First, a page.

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Metro Bolsters Staff Training On Security

Armed Metro Transit Police have been more visible this month after bombings on London's subway and a Blue Line incident involving an unattended backpack on a train.
Armed Metro Transit Police have been more visible this month after bombings on London's subway and a Blue Line incident involving an unattended backpack on a train. (By Sarah L. Voisin -- The Washington Post)

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By Lyndsey Layton
Washington Post Staff Writer
Wednesday, July 27, 2005

Starting next month, Metro will give quarterly security training to more than 1,100 station managers, train operators and janitors, prompted by the bombings in London, transit officials said yesterday.

Currently, those employees undergo security training when they are hired. The subway's 469 station managers receive yearly refresher courses, and its 475 train operators must know security procedures in order to be recertified every two years.

But Steven A. Feil, Metro's chief operating officer for rail, said yesterday that the level of preparation is insufficient. "You can't have awareness training every two years if you're in Code Orange," Feil said. "It's not enough."

The decision comes after an episode on a Blue Line train last week in which transit officials allowed an unattended backpack to travel on a train through two stations before inspecting it. The incident sparked panic among riders, some of whom ran from the train, and raised questions about Metro's response to potential threats during times of elevated fear about terrorism.

Metrobus drivers get security training every two years when they are recertified, spokeswoman Candace Smith said. Since 2003, bus drivers have also been given "suicide bomber training," she said. Metro employs 2,538 bus drivers.

Metro's 204 janitors receive the least amount of formal security training. They are given information during orientation after their hiring. Feil said that must change. "Station managers, train operators, janitorial staff are all becoming part of our first response," he said.

Calls about suspicious packages have nearly quadrupled in the weeks since the London bombings. Between July 7 and 25, Metro received 131 reports about suspicious packages or people, Smith said. During the same period last year, the agency received 36 reports, she said.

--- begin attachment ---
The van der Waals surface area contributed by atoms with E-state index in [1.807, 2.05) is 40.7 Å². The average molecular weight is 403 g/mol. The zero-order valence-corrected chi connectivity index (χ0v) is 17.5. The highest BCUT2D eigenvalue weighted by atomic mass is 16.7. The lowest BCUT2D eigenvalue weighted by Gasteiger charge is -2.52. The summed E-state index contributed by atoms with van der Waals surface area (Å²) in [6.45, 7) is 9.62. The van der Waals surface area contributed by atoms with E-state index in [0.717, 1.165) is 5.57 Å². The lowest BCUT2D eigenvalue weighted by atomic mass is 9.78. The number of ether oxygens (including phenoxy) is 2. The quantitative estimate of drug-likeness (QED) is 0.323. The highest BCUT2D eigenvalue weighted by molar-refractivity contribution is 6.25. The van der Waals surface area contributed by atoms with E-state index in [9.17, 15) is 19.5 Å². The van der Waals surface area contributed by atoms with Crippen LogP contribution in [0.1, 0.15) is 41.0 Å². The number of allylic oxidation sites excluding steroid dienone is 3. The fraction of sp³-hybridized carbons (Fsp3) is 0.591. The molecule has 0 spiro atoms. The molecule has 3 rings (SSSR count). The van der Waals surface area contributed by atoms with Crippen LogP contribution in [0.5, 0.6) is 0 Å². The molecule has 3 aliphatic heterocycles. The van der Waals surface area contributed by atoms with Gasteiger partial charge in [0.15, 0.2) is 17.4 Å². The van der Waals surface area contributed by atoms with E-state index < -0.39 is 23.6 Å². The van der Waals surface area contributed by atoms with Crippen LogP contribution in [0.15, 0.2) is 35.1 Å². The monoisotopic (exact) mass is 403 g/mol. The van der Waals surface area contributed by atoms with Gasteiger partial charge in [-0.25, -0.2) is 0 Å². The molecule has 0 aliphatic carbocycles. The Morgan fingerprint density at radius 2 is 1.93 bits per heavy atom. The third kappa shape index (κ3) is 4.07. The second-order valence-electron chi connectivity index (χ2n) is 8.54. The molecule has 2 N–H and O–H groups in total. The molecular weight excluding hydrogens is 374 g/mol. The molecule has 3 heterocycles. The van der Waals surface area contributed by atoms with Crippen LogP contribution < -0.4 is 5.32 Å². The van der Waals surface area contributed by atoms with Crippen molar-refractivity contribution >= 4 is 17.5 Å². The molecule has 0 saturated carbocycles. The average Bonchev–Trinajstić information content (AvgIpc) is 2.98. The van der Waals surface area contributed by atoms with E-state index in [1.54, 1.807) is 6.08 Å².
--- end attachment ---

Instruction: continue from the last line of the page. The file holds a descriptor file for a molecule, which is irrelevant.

Metro's investigation into last week's Blue Line incident continued yesterday, and officials said they had yet to take disciplinary action. In that case, passengers spotted an unattended backpack about 1:25 p.m. in the last car of a train at Federal Triangle Station. Some passengers fled the car and ran out of the station; others alerted the train operator.

The operator, who has been in her job for seven years, contacted Metro's central control and was ordered to inspect the backpack, Smith said. The operator walked to the last car to look at the backpack, which was on the floor in the aisle, and decided that it did not pose a threat, Smith said. She made that determination based on Metro's criteria, which includes checking for exposed wires, leaking fluid and vapors.

Satisfied that the bag was innocuous, the train operator returned to her cab and moved the train out of the station. Leaving the backpack untouched in the last car was mistake, Smith said. Two passengers who were interviewed said the operator announced that the train had been delayed at Federal Triangle because of a suspicious package and that police would "hopefully" board the train down the line.

Over the next several minutes, confusion ensued and concern grew among passengers. At Metro Center, at least one passenger got off the train and notified police officers on the platform of the backpack. Meanwhile, officials at Metro's operations control center received a report that a child had left a backpack on a train at Smithsonian Station and suspected it was the backpack on Train 401, Smith said. They directed the operator to continue down the line to the next station, McPherson Square, she said.

At McPherson Square, a rail supervisor held the train and ordered all passengers to disembark while the backpack was inspected and then removed.

"It appears the operator made an error in judgment after determining that the backpack was not suspicious," Smith said.

"Instead, she should have either taken it herself to the end of the line and returned it to lost and found, or handed it off to the station manager at Federal Triangle. She also apparently did not clearly communicate to customers on the train."


© 2005 The Washington Post Company

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